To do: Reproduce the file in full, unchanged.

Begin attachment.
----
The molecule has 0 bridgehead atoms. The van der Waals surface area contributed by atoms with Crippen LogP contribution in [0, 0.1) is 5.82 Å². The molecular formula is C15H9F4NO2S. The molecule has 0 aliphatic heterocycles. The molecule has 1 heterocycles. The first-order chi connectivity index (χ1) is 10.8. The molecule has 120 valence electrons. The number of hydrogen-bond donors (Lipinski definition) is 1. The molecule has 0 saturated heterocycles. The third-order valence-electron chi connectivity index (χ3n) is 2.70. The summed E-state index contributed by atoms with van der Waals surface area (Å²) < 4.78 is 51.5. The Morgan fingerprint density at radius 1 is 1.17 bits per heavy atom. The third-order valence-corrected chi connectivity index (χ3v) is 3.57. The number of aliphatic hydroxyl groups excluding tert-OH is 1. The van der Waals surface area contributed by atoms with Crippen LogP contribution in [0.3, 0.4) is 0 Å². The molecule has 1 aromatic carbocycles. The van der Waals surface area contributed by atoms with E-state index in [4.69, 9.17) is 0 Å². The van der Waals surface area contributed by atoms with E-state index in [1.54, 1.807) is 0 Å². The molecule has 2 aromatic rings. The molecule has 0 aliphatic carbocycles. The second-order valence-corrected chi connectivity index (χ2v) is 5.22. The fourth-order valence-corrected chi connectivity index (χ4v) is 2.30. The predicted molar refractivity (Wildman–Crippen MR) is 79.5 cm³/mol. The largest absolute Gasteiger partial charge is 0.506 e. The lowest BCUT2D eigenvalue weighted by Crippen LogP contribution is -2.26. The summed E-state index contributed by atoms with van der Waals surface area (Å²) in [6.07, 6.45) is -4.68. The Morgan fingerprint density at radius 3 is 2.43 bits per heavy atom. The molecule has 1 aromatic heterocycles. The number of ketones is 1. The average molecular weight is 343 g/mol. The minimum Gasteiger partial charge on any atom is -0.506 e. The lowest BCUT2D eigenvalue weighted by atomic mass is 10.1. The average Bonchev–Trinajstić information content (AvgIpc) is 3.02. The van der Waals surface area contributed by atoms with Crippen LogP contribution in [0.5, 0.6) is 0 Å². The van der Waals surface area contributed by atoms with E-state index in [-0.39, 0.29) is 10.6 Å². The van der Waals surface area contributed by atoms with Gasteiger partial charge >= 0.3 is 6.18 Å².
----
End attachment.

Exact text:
The molecule has 0 bridgehead atoms. The van der Waals surface area contributed by atoms with Crippen LogP contribution in [0, 0.1) is 5.82 Å². The molecular formula is C15H9F4NO2S. The molecule has 0 aliphatic heterocycles. The molecule has 1 heterocycles. The first-order chi connectivity index (χ1) is 10.8. The molecule has 120 valence electrons. The number of hydrogen-bond donors (Lipinski definition) is 1. The molecule has 0 saturated heterocycles. The third-order valence-electron chi connectivity index (χ3n) is 2.70. The summed E-state index contributed by atoms with van der Waals surface area (Å²) < 4.78 is 51.5. The Morgan fingerprint density at radius 1 is 1.17 bits per heavy atom. The third-order valence-corrected chi connectivity index (χ3v) is 3.57. The number of aliphatic hydroxyl groups excluding tert-OH is 1. The van der Waals surface area contributed by atoms with Crippen LogP contribution in [0.3, 0.4) is 0 Å². The molecule has 1 aromatic carbocycles. The van der Waals surface area contributed by atoms with E-state index in [4.69, 9.17) is 0 Å². The van der Waals surface area contributed by atoms with E-state index in [1.54, 1.807) is 0 Å². The molecule has 2 aromatic rings. The molecule has 0 aliphatic carbocycles. The second-order valence-corrected chi connectivity index (χ2v) is 5.22. The fourth-order valence-corrected chi connectivity index (χ4v) is 2.30. The predicted molar refractivity (Wildman–Crippen MR) is 79.5 cm³/mol. The largest absolute Gasteiger partial charge is 0.506 e. The lowest BCUT2D eigenvalue weighted by Crippen LogP contribution is -2.26. The summed E-state index contributed by atoms with van der Waals surface area (Å²) in [6.07, 6.45) is -4.68. The Morgan fingerprint density at radius 3 is 2.43 bits per heavy atom. The molecule has 1 aromatic heterocycles. The number of ketones is 1. The average molecular weight is 343 g/mol. The minimum Gasteiger partial charge on any atom is -0.506 e. The lowest BCUT2D eigenvalue weighted by atomic mass is 10.1. The average Bonchev–Trinajstić information content (AvgIpc) is 3.02. The van der Waals surface area contributed by atoms with Crippen LogP contribution in [0.5, 0.6) is 0 Å². The van der Waals surface area contributed by atoms with E-state index in [-0.39, 0.29) is 10.6 Å². The van der Waals surface area contributed by atoms with Gasteiger partial charge >= 0.3 is 6.18 Å².